Hst3 and Hst4 histone deacetylases regulate replicative lifespan by preventing genome instability in Saccharomyces cerevisiae

Authors

  • Mayumi Hachinohe,

    1. Graduate School of Life and Environmental Sciences, Initiative for the Promotion of Young Scientists’ Independent Research, University of Tsukuba, 1-1-1 Tennoudai, Tsukuba, Ibaraki 305-8577, Japan
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  • Fumio Hanaoka,

    1. Department of Life Science, Faculty of Science, Gakushuin University, 1-5-1 Mejiro, Toshima, Tokyo 171-8588, Japan
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  • Hiroshi Masumoto

    Corresponding author
    1. Graduate School of Life and Environmental Sciences, Initiative for the Promotion of Young Scientists’ Independent Research, University of Tsukuba, 1-1-1 Tennoudai, Tsukuba, Ibaraki 305-8577, Japan
      himasumo@sakura.cc.tsukuba.ac.jp
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  • Communicated by: Katsuhiko Shirahige

himasumo@sakura.cc.tsukuba.ac.jp

Abstract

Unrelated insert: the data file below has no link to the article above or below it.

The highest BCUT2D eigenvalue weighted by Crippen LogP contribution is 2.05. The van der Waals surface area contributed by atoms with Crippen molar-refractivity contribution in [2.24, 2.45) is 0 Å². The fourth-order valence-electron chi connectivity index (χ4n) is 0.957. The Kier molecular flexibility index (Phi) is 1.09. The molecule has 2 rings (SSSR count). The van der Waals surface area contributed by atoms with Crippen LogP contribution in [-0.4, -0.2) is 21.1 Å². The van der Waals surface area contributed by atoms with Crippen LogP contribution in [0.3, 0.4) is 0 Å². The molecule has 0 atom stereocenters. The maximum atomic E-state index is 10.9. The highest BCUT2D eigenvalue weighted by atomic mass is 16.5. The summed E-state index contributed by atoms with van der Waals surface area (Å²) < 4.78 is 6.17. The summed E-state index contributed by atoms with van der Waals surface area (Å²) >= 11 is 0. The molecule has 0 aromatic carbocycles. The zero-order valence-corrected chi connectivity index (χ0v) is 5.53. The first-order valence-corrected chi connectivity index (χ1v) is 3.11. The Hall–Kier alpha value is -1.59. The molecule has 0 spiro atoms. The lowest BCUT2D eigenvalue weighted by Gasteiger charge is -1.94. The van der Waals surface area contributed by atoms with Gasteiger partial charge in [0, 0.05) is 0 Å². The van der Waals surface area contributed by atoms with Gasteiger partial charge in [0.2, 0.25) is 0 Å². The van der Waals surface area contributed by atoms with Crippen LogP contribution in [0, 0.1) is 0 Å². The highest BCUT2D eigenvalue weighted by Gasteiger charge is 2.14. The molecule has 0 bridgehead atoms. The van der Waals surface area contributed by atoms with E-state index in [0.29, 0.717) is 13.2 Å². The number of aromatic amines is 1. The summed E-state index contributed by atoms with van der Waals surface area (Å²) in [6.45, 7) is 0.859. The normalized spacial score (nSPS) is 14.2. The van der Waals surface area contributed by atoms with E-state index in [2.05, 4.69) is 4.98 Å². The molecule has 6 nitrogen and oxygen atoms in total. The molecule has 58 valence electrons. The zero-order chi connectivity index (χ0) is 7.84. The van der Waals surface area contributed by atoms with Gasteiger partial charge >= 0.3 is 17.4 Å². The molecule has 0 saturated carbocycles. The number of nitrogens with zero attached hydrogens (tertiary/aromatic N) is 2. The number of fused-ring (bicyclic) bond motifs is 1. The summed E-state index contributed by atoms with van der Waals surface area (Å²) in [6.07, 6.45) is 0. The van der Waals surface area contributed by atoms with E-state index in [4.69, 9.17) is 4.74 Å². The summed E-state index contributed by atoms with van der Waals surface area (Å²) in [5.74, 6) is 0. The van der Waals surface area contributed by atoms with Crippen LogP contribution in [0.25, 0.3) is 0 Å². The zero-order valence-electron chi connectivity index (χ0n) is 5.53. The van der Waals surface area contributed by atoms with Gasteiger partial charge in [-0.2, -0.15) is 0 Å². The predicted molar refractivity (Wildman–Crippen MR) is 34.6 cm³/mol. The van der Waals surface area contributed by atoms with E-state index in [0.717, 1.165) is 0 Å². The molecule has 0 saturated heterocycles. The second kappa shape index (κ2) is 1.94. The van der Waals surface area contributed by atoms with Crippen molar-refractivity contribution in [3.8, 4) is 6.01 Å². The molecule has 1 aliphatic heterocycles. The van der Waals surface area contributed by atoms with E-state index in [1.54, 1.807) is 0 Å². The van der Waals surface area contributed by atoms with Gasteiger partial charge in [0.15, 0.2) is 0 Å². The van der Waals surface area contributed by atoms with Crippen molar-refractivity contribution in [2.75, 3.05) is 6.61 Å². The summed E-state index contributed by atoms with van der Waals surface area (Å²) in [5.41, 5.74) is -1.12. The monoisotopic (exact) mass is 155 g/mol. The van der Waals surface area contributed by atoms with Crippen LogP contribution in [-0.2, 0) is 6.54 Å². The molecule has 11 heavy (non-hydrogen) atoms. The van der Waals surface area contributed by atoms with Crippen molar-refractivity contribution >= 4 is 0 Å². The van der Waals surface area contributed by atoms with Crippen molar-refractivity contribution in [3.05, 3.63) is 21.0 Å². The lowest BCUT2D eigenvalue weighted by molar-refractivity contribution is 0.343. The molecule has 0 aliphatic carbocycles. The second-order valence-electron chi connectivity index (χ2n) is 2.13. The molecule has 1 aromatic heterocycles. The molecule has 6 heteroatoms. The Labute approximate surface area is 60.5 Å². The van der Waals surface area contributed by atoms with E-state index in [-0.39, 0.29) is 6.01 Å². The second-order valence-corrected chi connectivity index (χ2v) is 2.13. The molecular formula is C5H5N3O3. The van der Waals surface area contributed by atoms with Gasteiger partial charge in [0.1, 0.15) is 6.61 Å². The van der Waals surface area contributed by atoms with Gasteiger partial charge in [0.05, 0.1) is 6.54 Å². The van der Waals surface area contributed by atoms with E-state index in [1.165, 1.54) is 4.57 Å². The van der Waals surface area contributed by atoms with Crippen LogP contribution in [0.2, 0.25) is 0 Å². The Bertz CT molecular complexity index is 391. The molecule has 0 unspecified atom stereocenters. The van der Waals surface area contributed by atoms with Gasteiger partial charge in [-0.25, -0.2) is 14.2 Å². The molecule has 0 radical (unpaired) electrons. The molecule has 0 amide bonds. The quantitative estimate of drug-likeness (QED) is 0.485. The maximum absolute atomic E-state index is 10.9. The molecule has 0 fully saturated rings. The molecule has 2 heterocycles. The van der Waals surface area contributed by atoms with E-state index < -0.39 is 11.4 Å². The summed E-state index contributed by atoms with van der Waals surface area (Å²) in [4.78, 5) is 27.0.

The acetylation of histone H3 on lysine 56 (H3-K56) occurs during S phase and contributes to the processes of DNA damage repair and histone gene transcription. Hst3 and Hst4 have been implicated in the removal of histone H3-K56 acetylation in Saccharomyces cerevisiae. Here, we show that Hst3 and Hst4 regulate the replicative lifespan of S. cerevisiae mother cells. An hst3Δ hst4Δ double-mutant strain, in which acetylation of histone H3-K56 persists throughout the genome during the cell cycle, exhibits genomic instability, which is manifested by a loss of heterozygosity with cell aging. Furthermore, we show that in the absence of other proteins Hst3 and Hst4 can deacetylate nucleosomal histone H3-K56 in a nicotinamide adenine dinucleotide(NAD)+-dependent manner. Our results suggest that Hst3 and Hst4 regulate replicative lifespan through their ability to deacetylate histone H3-K56 to minimize genomic instability.

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